Wednesday, June 23, 2010

additional notes for supporting tape and split sleeves

This is a response to the enquiries from Rebecca and Shams in the last post.

-How the supporting tape look?
This is what I called "the supporting tape". It is called "woolly spin tape" in Japan. It's a elastic soft tape that is actually braided bundle of "woolly" fine elastic threads, I guess. I overlocked the edge of the neckline, inserting the tape under the stitches on the wrong side of fabric. Then I folded the edge in and stitched straight from the front.

-What is the advantage of "split sleeve"?
I still don't know how you call this type of sleeves in English, but I think I can explain what I like about them. I like split sleeves because (1) they are comfortable as much as raglan sleeves are yet they look less sporty. Also, (2) they are quite magnanimous to hobby sewists.

I prefer the appearance of set-in sleeves because they look less sporty than those raglan sleeves would usually do (from the front, of course). I have no problem with wearing raglan sleeves when I play sports because they are comfortable, but they tend to look too casual on me most of the time. Split sleeves are one of good solutions, imho.
Also, I think they are easy to fit when talking about sewing. Set-in sleeves need the right shoulder point to achieve a neat look, but split sleeves allow narrower shoulders as well as broader shoulders and stretchy fabrics as well as less stretchy fabrics to use the same pattern to fit wearers, because of their rounded shoulder seam. Easy fit. Not loose fit. I do like it.

I've taken some pictures to complement my writing. I hope you can imagine what I told about it.

Happy sewing!

P.S. I definitely need iron-on hemming tapes or a stick glue, for basting, to sew this curved shoulders neatly.


  1. At least in the english knitting world, that's known as a "saddle shoulder". Not sure why ;).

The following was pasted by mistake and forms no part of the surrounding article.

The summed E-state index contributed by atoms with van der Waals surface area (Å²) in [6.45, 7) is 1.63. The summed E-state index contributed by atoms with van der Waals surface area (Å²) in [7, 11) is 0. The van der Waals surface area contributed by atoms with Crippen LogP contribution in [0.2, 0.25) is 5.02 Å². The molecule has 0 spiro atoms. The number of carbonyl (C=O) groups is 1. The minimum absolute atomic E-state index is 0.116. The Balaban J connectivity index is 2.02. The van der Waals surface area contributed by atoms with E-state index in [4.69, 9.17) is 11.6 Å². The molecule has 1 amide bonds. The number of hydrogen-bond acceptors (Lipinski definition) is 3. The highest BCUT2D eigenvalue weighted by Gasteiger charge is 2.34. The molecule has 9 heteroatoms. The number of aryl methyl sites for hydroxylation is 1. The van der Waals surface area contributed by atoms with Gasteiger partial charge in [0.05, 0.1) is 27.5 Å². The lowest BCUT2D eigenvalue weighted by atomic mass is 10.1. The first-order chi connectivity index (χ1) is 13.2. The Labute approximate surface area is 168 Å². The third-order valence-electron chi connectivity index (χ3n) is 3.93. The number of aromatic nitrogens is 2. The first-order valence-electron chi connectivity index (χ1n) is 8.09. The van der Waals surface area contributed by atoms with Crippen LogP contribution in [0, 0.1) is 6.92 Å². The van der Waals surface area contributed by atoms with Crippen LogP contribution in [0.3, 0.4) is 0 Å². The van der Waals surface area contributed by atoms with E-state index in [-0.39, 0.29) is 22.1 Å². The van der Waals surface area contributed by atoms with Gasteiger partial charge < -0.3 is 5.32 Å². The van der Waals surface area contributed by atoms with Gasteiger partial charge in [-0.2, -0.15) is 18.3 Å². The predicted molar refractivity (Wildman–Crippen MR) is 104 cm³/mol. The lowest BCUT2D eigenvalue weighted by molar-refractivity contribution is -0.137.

Thanks for the great descriptions!

  2. Thanks so much for your insight, Yoshimi!!

  3. >Jenna,
    Thank you! Yes, the curved seam reminds me of it, actually!!

    No problem, thanks for coming back here to check my answer!

  4. Thanks for answering my question!

  5. Thankyou for those close-up photos. Your buttonholes are perfect!

  6. I'm overwhelmed by your meticulous details and I so love reading about them. Wish there's a place selling all these notions here in HK.

  7. Yoshimi! Thank you for introducing me to Tamanegi-Kobo (though in reality I do not like tamanegi!). I just purchased the Fujiko pattern from them. They make it very easy for international shoppers with the PDF download and paypal! Chotto abunai desu ne ...

  8. Thank you for leaving your comments, ladies!
    >Mariko, you are so right! It's easy to purchase PDF patterns from TAMANEGI-KOBO in English, because the site has many notes for the international shoppers in English. The only problem it might cause at the moment is the instructions, which are not written in English (but well illustrated). Said that, patterns are quite well-visualized (I hope you understand what I mean) about what to do, and I never thought them confusing. Fujiko is easy construction, so you'll have no problem with sewing it at all! (The real problem is that what you exactly pointed out. hehe, too many purchases because of the easy transaction...) I wish many pattern makers including Japanese ones to consider PDF patterns as well as paper ones in a common language among us, for me in English, so that we can share the experiences of sewing with the world without feeling much guilty about GHG cost for shipping patterns.


Thank you for your comments!!